Yeah its that handy of a square, thank you for your kind words Don!
To read the whole blog entry click here.
Last Month I had the fantastic experience of taking a Windsor Chair Class with Greg Pennington in Nashville TN. What made it even more memorable was to take this course with my good friends and fellow Tool Makers Jeff Hamilton and Mark Hicks. I shared this application of the Sterling Protractor with those that follow me on Instagram but wanted to share here on the Blog as well.
Measuring the stretcher angle of my Windsor legs. Rubber bands span the legs and a aluminum angle runs across the front 2 (or rear 2). Align the rule to the rubber band that is the angle to drill the holes in your stretchers. Do the same on the other side and average the two for your drill angle. Here is a close up below.
Below is a picture of my Windsor writing desk at the end of the course, along with a shot of Jeff, Mark and I with the fruits of our week long class. We all highly recommend Greg as an instructor and we all can’t wait to go back next year for the Toolmakers retreat 2017! Check out Greg’s site Here.
I am sorry to all my followers for the lack of blogs here, I simply am overwhelmed with the day job, family and Sterling Tool Works. I am not complaining, I am very thankful but I am looking forward to some down time over the next couple of weeks. Heck I may even get to do some woodworking!
I wanted to share a recent blog post from a satisfied customer, James son of James. He is also on Instagram with that same “handle” I enjoy following him. James, thank you for your kind words, it makes all the effort and lack of sleep worth it!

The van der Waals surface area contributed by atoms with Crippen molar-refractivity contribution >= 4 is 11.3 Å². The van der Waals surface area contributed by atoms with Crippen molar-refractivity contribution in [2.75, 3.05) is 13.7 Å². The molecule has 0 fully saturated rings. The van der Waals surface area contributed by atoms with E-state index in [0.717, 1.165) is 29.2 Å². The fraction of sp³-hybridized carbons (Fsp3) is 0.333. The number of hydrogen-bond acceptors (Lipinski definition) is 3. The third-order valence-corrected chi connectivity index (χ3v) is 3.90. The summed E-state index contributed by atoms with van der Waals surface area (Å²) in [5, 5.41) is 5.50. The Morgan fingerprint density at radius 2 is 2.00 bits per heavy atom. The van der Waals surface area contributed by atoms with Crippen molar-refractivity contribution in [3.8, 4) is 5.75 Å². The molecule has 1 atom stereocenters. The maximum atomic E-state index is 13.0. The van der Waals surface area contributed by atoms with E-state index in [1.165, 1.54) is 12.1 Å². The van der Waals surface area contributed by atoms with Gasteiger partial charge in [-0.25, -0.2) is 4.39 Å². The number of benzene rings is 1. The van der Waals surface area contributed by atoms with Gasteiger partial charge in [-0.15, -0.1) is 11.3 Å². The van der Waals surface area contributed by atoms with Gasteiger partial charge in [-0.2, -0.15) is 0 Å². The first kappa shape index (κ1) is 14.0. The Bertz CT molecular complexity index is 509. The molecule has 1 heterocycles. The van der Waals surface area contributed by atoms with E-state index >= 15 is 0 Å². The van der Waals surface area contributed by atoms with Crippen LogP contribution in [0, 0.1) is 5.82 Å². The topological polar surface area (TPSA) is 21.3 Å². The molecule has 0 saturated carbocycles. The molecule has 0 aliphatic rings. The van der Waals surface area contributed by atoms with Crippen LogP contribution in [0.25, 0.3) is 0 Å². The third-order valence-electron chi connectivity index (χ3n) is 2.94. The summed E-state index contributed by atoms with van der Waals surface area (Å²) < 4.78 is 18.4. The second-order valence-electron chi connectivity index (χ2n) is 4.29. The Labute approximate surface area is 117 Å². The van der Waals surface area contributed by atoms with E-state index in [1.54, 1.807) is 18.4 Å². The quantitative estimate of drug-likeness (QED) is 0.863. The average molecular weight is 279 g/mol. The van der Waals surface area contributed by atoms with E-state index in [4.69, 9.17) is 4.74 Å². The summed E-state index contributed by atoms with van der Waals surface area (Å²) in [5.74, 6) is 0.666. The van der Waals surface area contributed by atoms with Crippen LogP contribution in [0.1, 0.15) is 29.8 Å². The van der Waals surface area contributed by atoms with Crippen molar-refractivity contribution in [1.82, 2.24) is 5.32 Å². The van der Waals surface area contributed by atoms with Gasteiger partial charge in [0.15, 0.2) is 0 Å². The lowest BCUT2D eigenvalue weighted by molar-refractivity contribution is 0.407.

Check out the Blog HERE.
This precision protractor uses an etched ruler as the angle beam providing so much more functionality in a precision protractor. Made of tempered steel, the head is satin chrome plated and the etchings black filled for supreme contrast that is easy on the eyes and increases accuracy.
The protractor comes with a 6″ rule that is tempered steel and has English Metric graduations; English graduations are in 32nd’s and Metric are in mm.
You can add an optional 12″ rule that is tempered steel and has English Metric graduations; English graduations are in 32nd’s and Metric are in mm. This 12″ rule can be very useful when longer layouts are required.
Either rule can slide within the captive nut to extend to what ever length is needed, this makes this protractor infinitely more usable than the fixed arm protractors from other makers.
The precision Protractor will be ready to ship later this November, but is available to order now in our store. Click here
The Sterling Depth Gauge is finely manufactured in the USA from 316 Stainless Steel and tool steel, when properly used and taken care of it will provide many years of service.
The Sterling Depth Gauge comes with an English and Metric Rule with graduations of 32nds and mm. The gauge also comes with a depth rod. The rod can be used when the ruler will not fit in the opening that you are trying to determine its depth. To use the Depth Rod, you must extract the Ruler from the clamp screw slot and then rotate the clamp screw 90 degrees to the hole in the clamp screw. You can then insert the rod.
The Sterling Depth Gauge has many uses, the back side of the head has angle references of 30, 45 and 60 Degrees. to use as a bevel gauge, note that these are approximate and if critical angles are needed you should verify the angle with a high accuracy protractor or other precision angle devise.
The picture below shows two gauges one in each of the two configurations, both the rule and rod come with one head.
My Friend Kieran Binnie has a great interview with the father of the “Nutsaver”. The Nutsaver is a strap wrench that allows for proper tightening of the knurled brass screws on Lee Valley/Veritas brand Skew and Plow Planes.
I have been carrying the Nutsaver for North American woodworkers in the Artisan’s Toolchest section of the Sterling Tool Works website.
Check out the interview here. Great Job Kieran I am looking forward to enjoying a Beer with you and Bern sometime in the future!